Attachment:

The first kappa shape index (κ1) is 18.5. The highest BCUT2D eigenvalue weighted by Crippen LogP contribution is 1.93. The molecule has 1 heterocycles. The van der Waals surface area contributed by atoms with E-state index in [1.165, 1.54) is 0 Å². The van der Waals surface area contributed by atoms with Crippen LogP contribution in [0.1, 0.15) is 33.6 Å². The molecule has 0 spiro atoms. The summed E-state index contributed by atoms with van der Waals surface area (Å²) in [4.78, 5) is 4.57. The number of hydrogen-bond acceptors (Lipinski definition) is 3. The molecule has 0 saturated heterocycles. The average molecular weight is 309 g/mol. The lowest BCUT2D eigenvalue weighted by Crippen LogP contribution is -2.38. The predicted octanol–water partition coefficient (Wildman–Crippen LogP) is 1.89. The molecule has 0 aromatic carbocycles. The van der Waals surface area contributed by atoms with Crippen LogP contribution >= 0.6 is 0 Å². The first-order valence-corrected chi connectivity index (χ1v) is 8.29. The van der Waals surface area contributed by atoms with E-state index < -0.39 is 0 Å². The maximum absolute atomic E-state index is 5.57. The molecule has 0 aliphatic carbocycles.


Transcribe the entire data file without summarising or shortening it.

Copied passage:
The first kappa shape index (κ1) is 18.5. The highest BCUT2D eigenvalue weighted by Crippen LogP contribution is 1.93. The molecule has 1 heterocycles. The van der Waals surface area contributed by atoms with E-state index in [1.165, 1.54) is 0 Å². The van der Waals surface area contributed by atoms with Crippen LogP contribution in [0.1, 0.15) is 33.6 Å². The molecule has 0 spiro atoms. The summed E-state index contributed by atoms with van der Waals surface area (Å²) in [4.78, 5) is 4.57. The number of hydrogen-bond acceptors (Lipinski definition) is 3. The molecule has 0 saturated heterocycles. The average molecular weight is 309 g/mol. The lowest BCUT2D eigenvalue weighted by Crippen LogP contribution is -2.38. The predicted octanol–water partition coefficient (Wildman–Crippen LogP) is 1.89. The molecule has 0 aromatic carbocycles. The van der Waals surface area contributed by atoms with Crippen LogP contribution >= 0.6 is 0 Å². The first-order valence-corrected chi connectivity index (χ1v) is 8.29. The van der Waals surface area contributed by atoms with E-state index < -0.39 is 0 Å². The maximum absolute atomic E-state index is 5.57. The molecule has 0 aliphatic carbocycles.